18. Kamineni, A.; Williams, M.A.; Schwartz, S.M.; Cook, L.S.; Weiss, N.S. The incidence of gastric carcinoma in Asian migrants to the United States and their descendants. Cancer Causes Control. 1999, 10, 77–83. [Google Scholar] [CrossRef]
  19. Chen, S.; Zhou, K.; Yang, L.; Ding, G.; Li, H. Racial Differences in Esophageal Squamous Cell Carcinoma: Incidence and Molecular Features. Biomed. Res. Int. 2017, 2017, 1204082. [Google Scholar] [CrossRef]
  20. Chen, Z.; Ren, Y.; Du, X.L.; Yang, J.; Shen, Y.; Li, S.; Wu, Y.; Lv, M.; Dong, D.; Li, E.; et al. Incidence and survival differences in esophageal cancer among ethnic groups in the United States. Oncotarget 2017, 8, 47037–47051. [Google Scholar] [CrossRef] [Green Version]
  21. Shah, S.C.; McKinley, M.; Gupta, S.; Peek, R.M., Jr.; Martinez, M.E.; Gomez, S.L. Population-Based Analysis of Differences in Gastric Cancer Incidence Among Races and Ethnicities in Individuals Age 50 Years and Older. Gastroenterology 2020, 159, 1705–1714.e2. [Google Scholar] [CrossRef]
  22. Aggarwal, R.; Grabowsky, J.; Strait, N.; Cockerill, A.; Munster, P. Impact of patient ethnicity on the metabolic and immunologic effects of PI3K–mTOR pathway inhibition in patients with solid tumor malignancies. Cancer Chemother. Pharmacol. 2014, 74, 359–365. [Google Scholar] [CrossRef] [Green Version]
  23. Chong, D.Q.; Toh, X.Y.; Ho, I.A.W.; Sia, K.C.; Newman, J.P.; Yulyana, Y.; Ng, W.-H.; Lai, S.H.; Ho, M.M.F.; Dinesh, N.; et al. Combined treatment of Nimotuzumab and rapamycin is effective against temozolomide-resistant human gliomas regardless of the EGFR mutation status. BMC Cancer 2015, 15, 255. [Google Scholar] [CrossRef] [Green Version]
  24. O’Donnell, P.H.; Dolan, M.E. Cancer pharmacoethnicity: Ethnic differences in susceptibility to the effects of chemotherapy. Clin. Cancer Res. 2009, 15, 4806–4814. [Google Scholar] [CrossRef] [Green Version]
  25. Calvo, E.; Baselga, J. Ethnic differences in response to epidermal growth factor receptor tyrosine kinase inhibitors. J. Clin. Oncol. 2006, 24, 2158–2163. [Google Scholar] [CrossRef]
  26. Zavala, V.A.; Bracci, P.M.; Carethers, J.M.; Carvajal-Carmona, L.; Coggins, N.B.; Cruz-Correa, M.R.; Davis, M.; de Smith, A.J.; Dutil, J.; Figueiredo, J.C.; et al. Cancer health disparities in racial/ethnic minorities in the United States. Br. J. Cancer 2021, 124, 315–332. [Google Scholar] [CrossRef] [PubMed]
  27. Parker, S.L.; Davis, K.J.; Wingo, P.A.; Ries, L.A.; Heath, C.W., Jr. Cancer statistics by race and ethnicity. CA Cancer J. Clin. 1998, 48, 31–48. [Google Scholar] [CrossRef] [PubMed] [Green Version]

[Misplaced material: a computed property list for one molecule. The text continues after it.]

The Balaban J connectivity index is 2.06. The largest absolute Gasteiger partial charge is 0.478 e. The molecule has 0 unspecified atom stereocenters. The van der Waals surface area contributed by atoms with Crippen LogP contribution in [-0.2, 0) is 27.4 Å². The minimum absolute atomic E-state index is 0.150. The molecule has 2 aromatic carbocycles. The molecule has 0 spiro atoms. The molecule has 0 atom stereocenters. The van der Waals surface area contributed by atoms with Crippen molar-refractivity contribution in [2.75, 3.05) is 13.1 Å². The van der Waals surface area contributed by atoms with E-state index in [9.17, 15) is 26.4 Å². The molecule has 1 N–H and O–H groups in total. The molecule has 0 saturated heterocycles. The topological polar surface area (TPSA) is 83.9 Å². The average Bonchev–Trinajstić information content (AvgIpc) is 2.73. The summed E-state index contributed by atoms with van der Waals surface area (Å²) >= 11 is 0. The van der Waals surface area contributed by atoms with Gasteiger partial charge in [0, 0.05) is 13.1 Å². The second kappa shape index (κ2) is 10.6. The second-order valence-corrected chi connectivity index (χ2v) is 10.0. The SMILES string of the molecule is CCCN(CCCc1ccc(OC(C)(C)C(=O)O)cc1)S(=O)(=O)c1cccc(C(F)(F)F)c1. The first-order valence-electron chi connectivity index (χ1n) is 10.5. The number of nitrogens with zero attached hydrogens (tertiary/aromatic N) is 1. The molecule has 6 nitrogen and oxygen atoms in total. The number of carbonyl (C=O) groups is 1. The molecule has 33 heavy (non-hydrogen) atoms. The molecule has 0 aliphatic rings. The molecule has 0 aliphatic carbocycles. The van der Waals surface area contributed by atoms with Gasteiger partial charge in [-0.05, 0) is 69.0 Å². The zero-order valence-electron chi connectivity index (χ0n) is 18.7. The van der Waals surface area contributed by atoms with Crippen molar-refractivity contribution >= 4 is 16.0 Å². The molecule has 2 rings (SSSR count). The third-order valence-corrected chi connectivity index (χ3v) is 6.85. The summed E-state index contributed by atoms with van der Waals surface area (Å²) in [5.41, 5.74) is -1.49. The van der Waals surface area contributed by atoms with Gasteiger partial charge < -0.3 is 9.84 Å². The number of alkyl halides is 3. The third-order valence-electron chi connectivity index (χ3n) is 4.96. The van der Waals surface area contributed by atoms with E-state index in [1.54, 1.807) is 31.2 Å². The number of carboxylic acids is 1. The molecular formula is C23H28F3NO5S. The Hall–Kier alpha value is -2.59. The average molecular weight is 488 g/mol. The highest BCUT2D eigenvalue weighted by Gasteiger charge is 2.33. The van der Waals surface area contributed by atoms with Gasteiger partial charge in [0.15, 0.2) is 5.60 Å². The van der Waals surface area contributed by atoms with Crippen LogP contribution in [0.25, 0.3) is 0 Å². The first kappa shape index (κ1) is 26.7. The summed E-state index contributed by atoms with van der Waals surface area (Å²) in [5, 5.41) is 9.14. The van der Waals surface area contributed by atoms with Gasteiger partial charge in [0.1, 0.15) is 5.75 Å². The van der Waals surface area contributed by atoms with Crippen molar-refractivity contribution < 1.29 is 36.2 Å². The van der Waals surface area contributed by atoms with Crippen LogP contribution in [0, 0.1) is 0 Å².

28. Haller, D.G.; Cassidy, J.; Clarke, S.J.; Cunningham, D.; Van Cutsem, E.; Hoff, P.M.; Rothenberg, M.L.; Saltz, L.B.; Schmoll, H.-J.; Allegra, C.; et al. Potential regional differences for the tolera-bility profiles of fluoropyrimidines. J. Clin. Oncol. 2008, 26, 2118–2123. [Google Scholar] [CrossRef] [PubMed]
  29. Loh, M.; Chua, D.; Yao, Y.; Soo, R.A.; Garrett, K.; Zeps, N.; Platell, C.; Minamoto, T.; Kawakami, K.; Iacopetta, B.; et al. Can population differences in chemotherapy outcomes be inferred from differences in pharmacogenetic frequencies? Pharm. J. 2013, 13, 423–429. [Google Scholar] [CrossRef]
  30. Koual, M.; Tomkiewicz, C.; Cano-Sancho, G.; Antignac, J.-P.; Bats, A.-S.; Coumoul, X. Environmental chemicals, breast cancer progression and drug resistance. Environ. Health 2020, 19, 117. [Google Scholar] [CrossRef]
  31. Purcell, S.; Neale, B.; Todd-Brown, K.; Thomas, L.; Ferreira, M.A.R.; Bender, D.; Maller, J.; Sklar, P.; de Bakker, P.I.; Daly, M.J.; et al. PLINK: A Tool Set for Whole-Genome Associ-ation and Population-Based Linkage Analyses. Am. J. Hum. Genet. 2007, 81, 559–575. [Google Scholar] [CrossRef] [PubMed] [Green Version]
  32. Li, H. A statistical framework for SNP calling, mutation discovery, association mapping and population genetical parameter estimation from sequencing data. Bioinformatics 2011, 27, 2987–2993. [Google Scholar] [CrossRef] [PubMed] [Green Version]
  33. Das, S.; Forer, L.; Schönherr, S.; Sidore, C.; Locke, A.E.; Kwong, A.; Vrieze, S.I.; Chew, E.Y.; Levy, S.; McGue, M.; et al. Next-generation genotype imputation service and methods. Nat. Genet. 2016, 48, 1284–1287. [Google Scholar] [CrossRef] [Green Version]